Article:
Los Angeles Council Votes in Favor of Condoms for Porn Actors

Will condom use in porn movies kill the fantasy? Credit: bionicbong.com.
Will condom use in porn movies kill the fantasy?

The Los Angeles County Council has been the center of a battle over condoms in recent weeks. The proposal to require porn actors to wear condoms during filming was tentatively approved on Tuesday. The council voted 11-1 in favor of the ordinance. Now it will go for a second approval next week. The council also agreed to form a group of stakeholders such as state occupational safety regulators, law enforcement personnel, and the AIDS Healthcare Foundation to decide how the law will be enforced.

The push for this ordinance came on strong in December 2010 when porn actor Derrick Burts revealed that he was HIV positive. Some questioned whether he contracted it through performances in straight and gay porn or during a private encounter. Micheal Weinstein, president of the AIDS Healthcare Foundation, praises the decision by the council. "This long struggle to move us to a place of making Los Angeles a safe place to make adult films has taken a huge leap forward today." The Pink Cross, a non-profit organization created to help porn stars transition out of the business, said they have been in support of this law since inception. "They break every law on the porn set. Our organization Pink Cross Foundation has been testifying the last year in front of LA City Council in regards to enforcing condoms and other safety and health laws in adult films and we also are in support of FAIR, For Adult Industry Responsibility. We were at the press conference speaking out when FAIR was first launched," stated Shelley Lubben, president of the foundation.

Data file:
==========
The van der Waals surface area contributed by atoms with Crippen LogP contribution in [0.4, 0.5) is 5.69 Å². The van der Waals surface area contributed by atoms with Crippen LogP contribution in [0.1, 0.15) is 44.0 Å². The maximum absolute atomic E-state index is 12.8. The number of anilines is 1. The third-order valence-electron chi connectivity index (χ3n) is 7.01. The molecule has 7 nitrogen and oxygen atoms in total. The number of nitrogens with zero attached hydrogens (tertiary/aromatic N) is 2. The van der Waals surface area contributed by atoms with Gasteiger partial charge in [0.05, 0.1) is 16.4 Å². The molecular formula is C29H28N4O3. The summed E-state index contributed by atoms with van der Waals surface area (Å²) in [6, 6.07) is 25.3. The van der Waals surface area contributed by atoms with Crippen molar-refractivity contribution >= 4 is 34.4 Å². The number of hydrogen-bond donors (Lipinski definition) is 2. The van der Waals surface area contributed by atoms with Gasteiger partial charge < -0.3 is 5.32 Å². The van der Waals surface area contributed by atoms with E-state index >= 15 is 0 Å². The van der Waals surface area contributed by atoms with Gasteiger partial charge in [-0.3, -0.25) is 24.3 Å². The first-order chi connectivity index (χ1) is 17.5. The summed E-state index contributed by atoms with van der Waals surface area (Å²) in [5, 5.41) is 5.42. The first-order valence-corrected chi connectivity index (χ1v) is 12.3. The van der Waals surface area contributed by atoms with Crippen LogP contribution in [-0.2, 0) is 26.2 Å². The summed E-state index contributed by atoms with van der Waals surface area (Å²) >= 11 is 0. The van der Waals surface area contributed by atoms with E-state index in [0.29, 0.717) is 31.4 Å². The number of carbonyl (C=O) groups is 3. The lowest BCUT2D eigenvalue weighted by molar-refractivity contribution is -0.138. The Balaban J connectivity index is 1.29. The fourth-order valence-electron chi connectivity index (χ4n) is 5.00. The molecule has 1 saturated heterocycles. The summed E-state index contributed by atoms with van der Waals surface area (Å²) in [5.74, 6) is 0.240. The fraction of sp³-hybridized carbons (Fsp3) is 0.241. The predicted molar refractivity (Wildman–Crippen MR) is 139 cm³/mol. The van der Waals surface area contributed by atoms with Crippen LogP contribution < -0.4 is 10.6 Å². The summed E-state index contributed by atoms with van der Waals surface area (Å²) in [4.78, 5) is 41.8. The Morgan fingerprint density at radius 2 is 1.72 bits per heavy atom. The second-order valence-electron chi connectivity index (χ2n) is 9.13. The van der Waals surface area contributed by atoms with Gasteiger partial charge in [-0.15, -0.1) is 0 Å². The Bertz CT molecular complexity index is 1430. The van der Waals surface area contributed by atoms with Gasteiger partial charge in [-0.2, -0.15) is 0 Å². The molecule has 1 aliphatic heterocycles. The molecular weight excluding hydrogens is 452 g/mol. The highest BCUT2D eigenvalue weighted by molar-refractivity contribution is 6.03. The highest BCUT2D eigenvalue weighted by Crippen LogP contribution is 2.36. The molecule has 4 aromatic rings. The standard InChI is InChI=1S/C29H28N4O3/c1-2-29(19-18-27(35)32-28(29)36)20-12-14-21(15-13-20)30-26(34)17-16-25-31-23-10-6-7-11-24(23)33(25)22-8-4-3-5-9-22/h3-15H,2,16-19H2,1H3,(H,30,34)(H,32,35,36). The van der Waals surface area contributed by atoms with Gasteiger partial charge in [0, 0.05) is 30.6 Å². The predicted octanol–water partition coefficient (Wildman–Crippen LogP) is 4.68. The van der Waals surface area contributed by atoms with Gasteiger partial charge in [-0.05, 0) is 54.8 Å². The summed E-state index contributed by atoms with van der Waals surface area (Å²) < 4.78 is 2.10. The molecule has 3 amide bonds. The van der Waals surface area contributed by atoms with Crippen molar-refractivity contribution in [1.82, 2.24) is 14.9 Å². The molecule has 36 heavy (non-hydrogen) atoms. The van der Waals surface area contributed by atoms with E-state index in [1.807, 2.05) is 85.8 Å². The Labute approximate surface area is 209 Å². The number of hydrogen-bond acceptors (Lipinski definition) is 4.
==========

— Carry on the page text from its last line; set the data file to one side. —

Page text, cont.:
Currently, the rule states that a porn actor must test negative for HIV and other STDs 30 days prior to filming. The law would enforce stiff fines for companies that don't mandate condoms for their actors and apply only inside the city limits. Filmmakers can continue to make their films without condoms elsewhere. The Free Speech Coalition opposes the new law stating that requiring condom use is too much government. "Government regulation of filmmaking would likely undermine existing health and safety efforts and industry standards that are effective as well as take the government into dangerous new territory," said Diane Duke, coalition executive director.

Condoms are 99 percent effective in preventing the spread of HIV and other STDs when used properly. The final vote will come in June.

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